Every now and then I struggle with choices I’ve made career-wise. A few years ago I was laid-off and accepted a job that shifted me into a slightly different field. The pay and hours are a significant improvement, I get to keep working creatively, can support myself and my husband financially, but I’m no longer working in theater. I’ve struggled internally with the idea that I had become a “sell out”.
I had left theater to work in television. From many people’s perspectives I probably am a “sell out”. But it’s more complicated than that. Here’s the thing. Even in the full-time position at the theater, I was barely making enough to cover bills. And this was after three years of working as an intern (working way too long of hours and making a criminally low wage) and already taking a job that was not my dream job, but paid enough to cover the bills. I could go further into the how unbalanced and unfair the pay can be in theater, but I’ll save that for another post.
While the “starving artist” might be romantic. It sucks. All I did was work, or go drink with the people I worked with. If Ryan and I hadn’t worked together, I probably would not have met him because I never socialized outside of work. When did I have the time or finances? And there was always the threat looming over me of some financial disaster. And I was luckier than most, I already had some money in savings and made it out of undergrad with no student loans. Still I worried that if my car died or I had some major medical accident I would struggle to make it work. I lived in an apartment with far too many people, and could just barely afford it.
When I started working in television, the starting pay was more than enough to cover our bills and start putting money into savings. Soon I not only had health insurance, I also had a retirement plan, actual vacation time, and the finances to actually afford a vacation. I finally was able to start making plans for the future. Ryan and I could move into an decent sized apartment (where our taller friends didn’t risk concussions just walking through the front door)
Suddenly I had the time to pursue passion projects, like vlogging and volunteering in smaller, local theaters. And I had time to discover tabletop RPGs and actually play with people.But still, that little voice kept sneaking into my head every few months and calling me a “sell out”.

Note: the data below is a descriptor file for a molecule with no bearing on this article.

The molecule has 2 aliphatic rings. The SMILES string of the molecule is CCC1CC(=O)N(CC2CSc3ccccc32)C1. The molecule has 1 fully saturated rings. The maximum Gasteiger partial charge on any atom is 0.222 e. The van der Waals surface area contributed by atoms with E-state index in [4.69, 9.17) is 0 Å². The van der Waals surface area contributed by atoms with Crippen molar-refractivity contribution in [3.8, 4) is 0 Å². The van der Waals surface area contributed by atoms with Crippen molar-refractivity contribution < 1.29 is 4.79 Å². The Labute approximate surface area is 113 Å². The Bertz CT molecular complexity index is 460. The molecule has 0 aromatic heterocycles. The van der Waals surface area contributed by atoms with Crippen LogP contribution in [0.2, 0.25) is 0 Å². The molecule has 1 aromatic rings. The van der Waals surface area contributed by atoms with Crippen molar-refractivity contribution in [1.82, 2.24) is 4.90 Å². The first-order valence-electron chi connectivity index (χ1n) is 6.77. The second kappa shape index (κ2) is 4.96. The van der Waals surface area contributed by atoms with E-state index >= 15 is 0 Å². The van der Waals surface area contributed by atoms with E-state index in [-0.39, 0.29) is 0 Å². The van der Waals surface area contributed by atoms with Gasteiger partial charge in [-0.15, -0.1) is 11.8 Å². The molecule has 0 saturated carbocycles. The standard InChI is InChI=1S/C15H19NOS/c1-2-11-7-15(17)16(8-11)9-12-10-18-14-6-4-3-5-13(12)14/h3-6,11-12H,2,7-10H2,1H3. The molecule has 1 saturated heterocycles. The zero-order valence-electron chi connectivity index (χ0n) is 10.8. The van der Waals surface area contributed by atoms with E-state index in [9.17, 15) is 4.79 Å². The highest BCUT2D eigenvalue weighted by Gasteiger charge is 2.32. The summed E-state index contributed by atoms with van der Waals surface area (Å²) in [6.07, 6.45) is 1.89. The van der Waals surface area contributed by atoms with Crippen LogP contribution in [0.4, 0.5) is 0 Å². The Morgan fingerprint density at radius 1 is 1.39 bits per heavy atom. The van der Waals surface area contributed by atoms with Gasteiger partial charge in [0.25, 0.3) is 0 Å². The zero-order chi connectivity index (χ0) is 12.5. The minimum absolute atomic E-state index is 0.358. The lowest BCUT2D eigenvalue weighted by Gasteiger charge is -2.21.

I think some of this comes from comments I heard in college when I decided to major in theater. People close to me (who I’m sure meant well) kept relating the skills I was learning to more “grown up” jobs, like managing an office. Suddenly I found myself in a job that wasn’t in theater, sitting behind a desk almost all day, and wondering if I had given in and conceded to a “grown up” job.
Truthfully, if I had been single when I found myself laid-off, I probably would have found another job working for a different theater company and moved wherever I need to. But I wasn’t single, there wasn’t just me to consider. Ryan had finally gotten his foot in the door teaching and I doubt any jobs I found would have been able to support both of us. And if we moved, it would mean Ryan would have to start all over again trying to get a chance to teach. I made an adult decision, to take a step sideways career-wise to help propel our life forwards.
In the last month I’ve heard a few performers talk about the idea of “selling out”. I watched a Patton Oswalt’s stand up and he has a great bit about selling out. He acknowledges “When I was 25, all I did was just scream, “Sellout! // I look back on it and I realized, “oh, I was screaming ‘sellout’ because nobody wanted to buy what I was selling.”” And today Anna Akana posted a great video on the topic. And the points they make really got through to me. I want to make a living doing something I enjoy and I also want to have the time and resources to pursue passion projects no matter if they are paid or volunteer. This job allows me to do both.
So that’s what I’m going to keep reminding myself if and when that internal voice comes back; that I’m not selling out, I’ve made an adult decision to put my family’s future first and to give myself the time and resources to be more than just one thing. I’m still a stage manager. And someday I may even return to stage managing as my full-time career. But for now I’m happy being a researcher/stage manager/producer/writer/vlogger/wife/gamer/friend.